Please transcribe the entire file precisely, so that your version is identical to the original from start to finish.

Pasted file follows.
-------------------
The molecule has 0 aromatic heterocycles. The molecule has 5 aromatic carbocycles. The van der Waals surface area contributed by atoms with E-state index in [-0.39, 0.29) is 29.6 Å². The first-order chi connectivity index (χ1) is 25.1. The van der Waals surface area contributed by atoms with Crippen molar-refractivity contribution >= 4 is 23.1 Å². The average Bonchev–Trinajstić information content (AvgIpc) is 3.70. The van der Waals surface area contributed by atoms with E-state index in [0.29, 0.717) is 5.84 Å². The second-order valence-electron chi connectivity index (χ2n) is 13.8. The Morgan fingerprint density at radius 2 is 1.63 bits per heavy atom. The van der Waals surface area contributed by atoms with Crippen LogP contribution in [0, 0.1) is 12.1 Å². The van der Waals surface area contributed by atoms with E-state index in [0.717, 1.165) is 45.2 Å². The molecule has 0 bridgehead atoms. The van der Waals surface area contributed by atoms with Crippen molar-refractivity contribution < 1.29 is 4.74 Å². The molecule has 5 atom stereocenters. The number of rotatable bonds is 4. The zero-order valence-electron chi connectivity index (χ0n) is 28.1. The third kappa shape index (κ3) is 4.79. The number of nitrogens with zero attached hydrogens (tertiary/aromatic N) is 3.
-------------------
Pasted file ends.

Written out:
The molecule has 0 aromatic heterocycles. The molecule has 5 aromatic carbocycles. The van der Waals surface area contributed by atoms with E-state index in [-0.39, 0.29) is 29.6 Å². The first-order chi connectivity index (χ1) is 25.1. The van der Waals surface area contributed by atoms with Crippen molar-refractivity contribution >= 4 is 23.1 Å². The average Bonchev–Trinajstić information content (AvgIpc) is 3.70. The van der Waals surface area contributed by atoms with E-state index in [0.29, 0.717) is 5.84 Å². The second-order valence-electron chi connectivity index (χ2n) is 13.8. The Morgan fingerprint density at radius 2 is 1.63 bits per heavy atom. The van der Waals surface area contributed by atoms with Crippen LogP contribution in [0, 0.1) is 12.1 Å². The van der Waals surface area contributed by atoms with E-state index in [0.717, 1.165) is 45.2 Å². The molecule has 0 bridgehead atoms. The van der Waals surface area contributed by atoms with Crippen molar-refractivity contribution < 1.29 is 4.74 Å². The molecule has 5 atom stereocenters. The number of rotatable bonds is 4. The zero-order valence-electron chi connectivity index (χ0n) is 28.1. The third kappa shape index (κ3) is 4.79. The number of nitrogens with zero attached hydrogens (tertiary/aromatic N) is 3.